In this post we discussed the approximation of any function by a Taylor series expansion about a specific point. We can apply that technique to determine how the value of the acceleration may vary with perturbations in the input values of time and distance about the measured point. For the simplest implementation, we restrict ourselves to the first order terms of the expansion[1].

Recal that the Taylor series of a function about the point is given as

Expanding this to the first order terms yields

rewriting as

We can now see that the left side of the equation evaluates to the change in the function corresponding to a perturbation of and by a small amount and . Examining the partial derivative terms, we can see that we are multiplying the rate of change of the function in a single variable to a change in that variable from the interested point . Since we are interested in small perturbations of and about the point , we will denote these changes and . The change of the function under these perturbations we will denote .

Substituting we obtain

Lastly, since there should be no preference for the uncertainty to be in the positive or negative direction, we take the absolute value of the derivative terms and require that our perturbations be defined as positive,

This can be generalized to a function in any number of variables as

Returning to our example, to find the total uncertainty in the calculated acceleration, we simply need to determine the partial derivatives of the function in the independent variables,

and insert them into our formula

Evaluating with our collected data


Therefore our calculated acceleration should be given as .

It should be noted that the calculated uncertainty is the worst case situation that is possible under the individual assumptions in the treatment. Alternate treatments based on statistical treatments may be more realistic. Also, another useful application of these methods is to define the sensitivity of the dependant variable to inputs to the function. These will be address in subsequent posts.

Caveat lector — All work and ideas presented here may not be accurate and should be verified before application.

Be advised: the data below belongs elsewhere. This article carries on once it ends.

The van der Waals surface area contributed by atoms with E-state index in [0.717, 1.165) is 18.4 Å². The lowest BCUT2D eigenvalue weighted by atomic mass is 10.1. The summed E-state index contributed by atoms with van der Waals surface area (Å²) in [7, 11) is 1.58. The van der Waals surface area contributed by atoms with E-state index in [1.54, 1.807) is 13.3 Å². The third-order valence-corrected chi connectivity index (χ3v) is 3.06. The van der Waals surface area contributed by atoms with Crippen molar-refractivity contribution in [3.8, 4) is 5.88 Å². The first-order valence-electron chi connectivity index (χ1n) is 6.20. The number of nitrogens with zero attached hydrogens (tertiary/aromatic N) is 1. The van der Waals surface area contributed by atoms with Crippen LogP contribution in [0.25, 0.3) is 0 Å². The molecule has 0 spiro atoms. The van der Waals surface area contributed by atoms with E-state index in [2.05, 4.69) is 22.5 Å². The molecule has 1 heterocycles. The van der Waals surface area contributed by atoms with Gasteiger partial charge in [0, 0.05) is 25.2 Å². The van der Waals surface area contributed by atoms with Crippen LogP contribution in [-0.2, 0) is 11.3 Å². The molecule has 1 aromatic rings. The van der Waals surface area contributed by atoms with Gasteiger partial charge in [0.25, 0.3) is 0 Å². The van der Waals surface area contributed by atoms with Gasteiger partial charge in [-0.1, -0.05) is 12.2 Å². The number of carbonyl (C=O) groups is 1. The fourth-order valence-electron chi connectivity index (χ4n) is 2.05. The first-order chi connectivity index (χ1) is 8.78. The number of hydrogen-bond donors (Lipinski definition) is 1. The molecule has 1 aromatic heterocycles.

2nd order and higher terms include the square and higher powers of the perturbation amount. Assuming that the perturbation is small, the square of this small perturbation is much smaller still, and higher order terms become negligible. If the relative size of the perturbation to the curvature of the function is in doubt, the magnitude of the 2nd and higher order terms should be checked.

Taylor Series Approximation of a Function

Under certain conditions we may approximate an analytic function about a specified point on the function by an infinite series. The most useful series for our purposes is the Taylor series.

The Taylor series of a function about the point is given as

The equation above allows us to approximate the value of the function as an infinite series for any point sufficiently close to while only knowing the value of the function and its’ derivatives at . As an example, consider the equation. This is an inverted “W”-shaped function with roots at 0,. We are interested in a region centered about , so we may begin by evaluating the above equation with and for increasing values of .

For ,

For ,

For ,


For our 4th order function, any values of will result in the derivative being equal to . Therefore, we have a finite number of terms in the full Taylor series expansion up to a maximum of . The following graph shows the original function and the Taylor series approximations for . In this case, the series obtained when is algebraically equivalent to our original function.


The Taylor series may also be defined for multivariate functions. This allows us to expand the usefulness of the series to functions of multiple variables, and as we shall see later, allow us to predict the function values for small deviations about a nominal point, as well as ascribe sensitivity of the function to the independent variables.

The Taylor series of a function about the point is given as

We’ll use this later as we begin to discuss error propagation.